To organize and adapt, we found that decisions were best made directly through executive leaders. Frequent, regular discussions tackled new issues, and scheduled conference calls provided a forum for rapidly addressing new concerns. Fortunately, we already had an emergency management team in place due to Hurricane Sandy in 2012, and when COVID-19 began, we used that team to run these conferences and manage equipment, space, organizational skill and technologies. Because COVID was an unknown entity, these conferences also provided an essential link with clinical teams who were adapting and innovating on the wards in real time. Anticoagulation protocols and practice modifications such as earlier tracheostomy were examples of locally derived practice strategies.

Once identified, teams composed of service directors, unit directors, and managers then disseminated those strategies to other units, and in turn brought concerns and observations back to health system leadership. The communications infrastructure was populated by clinicians to allow rapid movement of information and evolution in decision making. Equally important, the system generated a sense of institutional trust, without which it would have been difficult to be so nimble. When bedside clinicians felt that their needs were being heard and leadership saw their decisions making an impact, this trust grew.

Maintaining a managerial presence in the ICU was an invaluable element of ongoing effective communication. Senior management conducted daily walk rounds, even to the patient bedside in isolation COVID-19 units. Such rounds facilitated information gathering and dissemination, and let clinicians know that the hospital was paying attention. Regular e-mails shared essential details, thoughts and even speculative musings, creating a sense of community among the staff. The sharing of uncertainties elicited a positive response, as did “I don’t know.”

Many key aspects of the pandemic surge response were logistical—getting the right combinations of people to do the work, the space for them to do it, and the materials they needed to get the job done. Complex and unanticipated supply issues, such as lack of sufficient oxygen manifold capacity and transportation issues when sourcing new supplies, were common. Paradoxically, one advantage of the intensity and size of that first COVID-19 wave was that displaced most other hospital services. Organizational adaptations could then focus almost exclusively on the COVID-19 pandemic. At the peak, it really was “All COVID, all the time.”

Ultimately, successful elements of our COVID-19 response—and those we would start with in a “next pandemic”—included making executive decisions more efficient, bridging with bedside providers to identify and disseminate local innovations, escalating concerns and providing feedback, enhancing communications through presence and transparency, paying close attention to logistical concerns, and emphasizing coordinated, multi-specialty solutions to emerging problems.


A striking aspect of the COVID-19 pandemic in New York City was an acute, massive influx of large numbers of critically ill patients beginning in March 2020. Starting with a baseline capacity of 117 ICU beds, New York Presbyterian/Columbia University Irving Medical Center (NYP-Columbia) reached a peak census of 257 COVID-19 patients requiring ICU care during the Spring 2020 wave. Drs Jonathan Hastie and Aaron Mittel were part of a novel response to this challenge at New York Presbyterian/Columbia University Medical Center, repurposing operating rooms (ORs) as ICUs.7 Here, they describe what they learned from managing an unprecedented transition, which could inform a response to a future pandemic.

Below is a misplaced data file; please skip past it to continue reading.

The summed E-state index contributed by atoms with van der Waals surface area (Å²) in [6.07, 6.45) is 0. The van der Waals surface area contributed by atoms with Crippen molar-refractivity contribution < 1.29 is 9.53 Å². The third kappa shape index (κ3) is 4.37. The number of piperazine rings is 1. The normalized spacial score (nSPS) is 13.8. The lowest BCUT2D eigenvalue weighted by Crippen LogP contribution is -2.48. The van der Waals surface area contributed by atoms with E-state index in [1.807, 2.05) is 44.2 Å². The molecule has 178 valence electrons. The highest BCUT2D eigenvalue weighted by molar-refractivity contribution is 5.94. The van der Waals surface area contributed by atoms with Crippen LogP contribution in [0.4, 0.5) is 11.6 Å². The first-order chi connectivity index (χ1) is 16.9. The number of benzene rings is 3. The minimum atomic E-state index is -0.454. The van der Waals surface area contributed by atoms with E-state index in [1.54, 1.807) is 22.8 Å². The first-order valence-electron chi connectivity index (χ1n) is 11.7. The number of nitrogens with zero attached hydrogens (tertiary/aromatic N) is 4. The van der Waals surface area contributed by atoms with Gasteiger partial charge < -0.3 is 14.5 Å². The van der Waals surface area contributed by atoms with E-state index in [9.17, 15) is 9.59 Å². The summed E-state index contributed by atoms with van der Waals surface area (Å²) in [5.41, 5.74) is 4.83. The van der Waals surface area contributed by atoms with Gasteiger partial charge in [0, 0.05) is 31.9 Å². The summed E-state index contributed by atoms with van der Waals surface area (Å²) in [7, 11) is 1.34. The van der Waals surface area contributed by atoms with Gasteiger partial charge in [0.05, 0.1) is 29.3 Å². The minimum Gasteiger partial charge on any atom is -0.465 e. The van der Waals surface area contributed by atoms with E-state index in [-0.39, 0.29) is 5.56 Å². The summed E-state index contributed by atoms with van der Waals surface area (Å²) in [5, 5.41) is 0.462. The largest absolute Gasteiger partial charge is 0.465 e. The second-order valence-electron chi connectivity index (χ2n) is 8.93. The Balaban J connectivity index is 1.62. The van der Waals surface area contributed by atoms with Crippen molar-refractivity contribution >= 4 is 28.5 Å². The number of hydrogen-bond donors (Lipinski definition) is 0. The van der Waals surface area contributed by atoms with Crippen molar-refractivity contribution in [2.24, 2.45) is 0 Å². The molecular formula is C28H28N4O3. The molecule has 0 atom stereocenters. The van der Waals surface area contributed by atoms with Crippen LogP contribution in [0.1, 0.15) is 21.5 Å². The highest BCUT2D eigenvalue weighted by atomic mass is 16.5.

In March 2020, NYP-Columbia was nearly overwhelmed by a massive surge of critically ill patients with COVID-associated respiratory failure. To create the additional ICU space and capacity to accommodate that surge, we converted unused ORs into the “Operating Room ICU” (ORICU), an 82-bed ICU that cared exclusively for COVID-19 patients. At its peak, the ORICU managed 79 patients and represented 34% of the ICU census at NYP/Columbia.7

Our experience with transforming ORs into ICUs during the COVID-19 pandemic taught us to focus on 3 main themes: a clear vision of how care will be delivered, an intentional approach to managing the change, and the necessity of considering the emotional, physical, and psychological strain on health care workers (HCWs) delivering care in the ORICU.

Defining the Capability of the ICU Space

During initial plans for what was an unprecedented reconfiguring, we found that defining the nature of care that will take place in that space was crucial. To clarify how needed care would be delivered, we conducted pre-use walkthroughs and training exercises for high-risk interventions such as prone positioning for mechanically ventilated patients before actual deployment. Operationally, housing multiple patients per OR necessitated the near-constant presence of a HCW in each OR. Because ORs, unlike traditional ICUs, are closed spaces, we used existing windows in each OR to relay information from inside to providers outside each room. Similarly, vital signs were prominently displayed on bedside machines and relayed to terminals grouped outside each OR. This approach permitted high-fidelity communication and monitoring, while limiting HCW exposure.